Victoria Townsend is a freelance journalist. From the Gulf and Paris, she covered the watch industry in the Middle East for over a decade, before venturing into European and US-based media. Settled in Paris, she has written for Haute Time on-line, GMT Magazine Middle East (in English), FHH Journal on-line, International Watch Review (Editions Jalou), and more recently, Romanian-based Lifetime Watch Magazine. In 2017 she started her Instagram page @victoriainparis.
1. Describe briefly your childhood.
I was born and raised in a small city on the shores of Lake Huron in Ontario, Canada. I loved the four seasons – the rebirth of our garden in the spring, riding my bicycle and going to the beach almost every day during the summer, playing amid the sight, sound and smell of autumn leaves, and skating in our back yard on the rink that our father made for us every winter, with tons of hot chocolate and skating parties with the neighbourhood kids. I loved school, and “accelerated” (3 years condensed into 2) probably thanks to my older sister (we are 3 daughters) who reviewed her classes with me every day when we got home from school. Three years older, she played the teacher, I was the pupil. My second sister, 7 years younger, was like my little baby.
2. As a child did you have any driving ambition?
My mother was Catholic and my father Protestant. The agreement was the children go to public schools, but attend catechism lessons, and that’s where I met Sister Vincentia. She was pretty, pure, her face shone, and I wanted to be like her, to be a nun!! Later, I became interested in “old stuff”: paleontology and archeology. I also loved to draw and write stories. But I never had a burning passion to do something in particular later in life. In fact, I was envious of my friends at university who said they’d known from an early age exactly what they wanted to do. I studied English and French literature, simply because I had no idea, even at that age, what I wanted to be or do.
3. What is your first significant memory as a child?
I can’t determine what would be my FIRST significant memory, so here are four that pop into mind. I remember my first day of school, and my teacher - Mrs. Kaye - pulling my pigtails because I was giving an answer to the girl sitting next to me. In fact, I remember everything about my early school years.
Outside of school, I remember playing hide-and-go-seek on our calm street, and hiding behind a bush in front of a friend’s house. My great aunt, who had had a stroke, was walking past on her way to my house. She saw me, and called me, with her gravelly voice, asking me to help her. I felt angry that I had to leave the game, and embarrassed in front of my friends that I had to walk with her and her cane. I was quite young, but soon was so angry with myself for having had the feelings that I did.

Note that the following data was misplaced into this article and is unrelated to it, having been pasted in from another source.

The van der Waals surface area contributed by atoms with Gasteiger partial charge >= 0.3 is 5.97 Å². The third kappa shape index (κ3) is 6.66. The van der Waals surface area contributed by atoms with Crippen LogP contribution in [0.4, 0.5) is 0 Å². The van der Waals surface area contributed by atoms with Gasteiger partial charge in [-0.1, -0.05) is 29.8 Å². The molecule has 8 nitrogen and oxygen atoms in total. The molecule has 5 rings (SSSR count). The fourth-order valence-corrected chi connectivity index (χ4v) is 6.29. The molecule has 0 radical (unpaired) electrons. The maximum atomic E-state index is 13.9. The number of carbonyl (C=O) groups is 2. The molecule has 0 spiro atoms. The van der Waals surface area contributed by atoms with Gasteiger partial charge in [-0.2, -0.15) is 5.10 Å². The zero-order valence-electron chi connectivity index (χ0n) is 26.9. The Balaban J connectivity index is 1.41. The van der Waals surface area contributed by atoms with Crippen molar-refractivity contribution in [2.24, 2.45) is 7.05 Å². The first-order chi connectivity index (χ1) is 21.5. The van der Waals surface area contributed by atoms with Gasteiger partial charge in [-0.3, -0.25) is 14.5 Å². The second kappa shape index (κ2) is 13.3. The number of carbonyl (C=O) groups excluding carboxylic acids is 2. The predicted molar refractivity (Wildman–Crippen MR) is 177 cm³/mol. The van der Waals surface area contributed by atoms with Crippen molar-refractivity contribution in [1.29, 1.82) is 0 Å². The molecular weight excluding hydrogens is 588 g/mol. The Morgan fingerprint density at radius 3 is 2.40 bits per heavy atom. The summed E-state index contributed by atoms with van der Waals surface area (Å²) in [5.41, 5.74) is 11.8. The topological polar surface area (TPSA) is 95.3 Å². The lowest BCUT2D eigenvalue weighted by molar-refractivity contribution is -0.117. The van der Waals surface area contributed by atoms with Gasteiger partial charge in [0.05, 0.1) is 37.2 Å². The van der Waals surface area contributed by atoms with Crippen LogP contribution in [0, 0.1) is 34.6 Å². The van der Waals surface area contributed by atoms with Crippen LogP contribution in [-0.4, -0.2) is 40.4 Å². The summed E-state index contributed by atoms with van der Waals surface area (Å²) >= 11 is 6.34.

Another memory is of Dr. Wong, my cardiologist who injected penicillin into my left hip on a regular basis for years (weekly at first I think, then monthly) after having determined that I was tired and falling down because I had rheumatic fever! In the early years, he gave me the empty syringe with its cap, telling me I could go home and “take it out on my dollies” :)
And one more – my first memory of real eye contact - I was playing in the back yard, and remember trying to avert my eyes when my father saw that I saw him running from the car to the house trying to hide enormous Easter chocolate bunnies and hens under his coat : )
4. Have you ever had another profession?
I worked in ad agencies, in Bahrain, Jordan, and in France when I first arrived here, not on the creative side, but as account handler, liaising with clients. And I read the English news live on Bahrain TV.
5. What made you decide to go in the direction you are currently in?
When I left the Middle East to where I had traveled on my own to work after University (via Monaco, but that’s another story), and moved to Paris that I loved having spent a few University-age summer vacations in France, I maintained contact with magazines I knew from the Middle East. I eventually left my ad agency job, to work as an “independent”, representing some of those magazines. One of them, a well-respected Lebanese-based business magazine, asked me to start covering the watch shows. It started with Baselworld, and eventually SIHH, where I interviewed CEOs and regional directors for over a decade. As it was a business magazine, I was mostly interested in market developments, although I did also meet the best technical and creative people...No less than e.g. Kurt Klaus or Christian Selmoni : )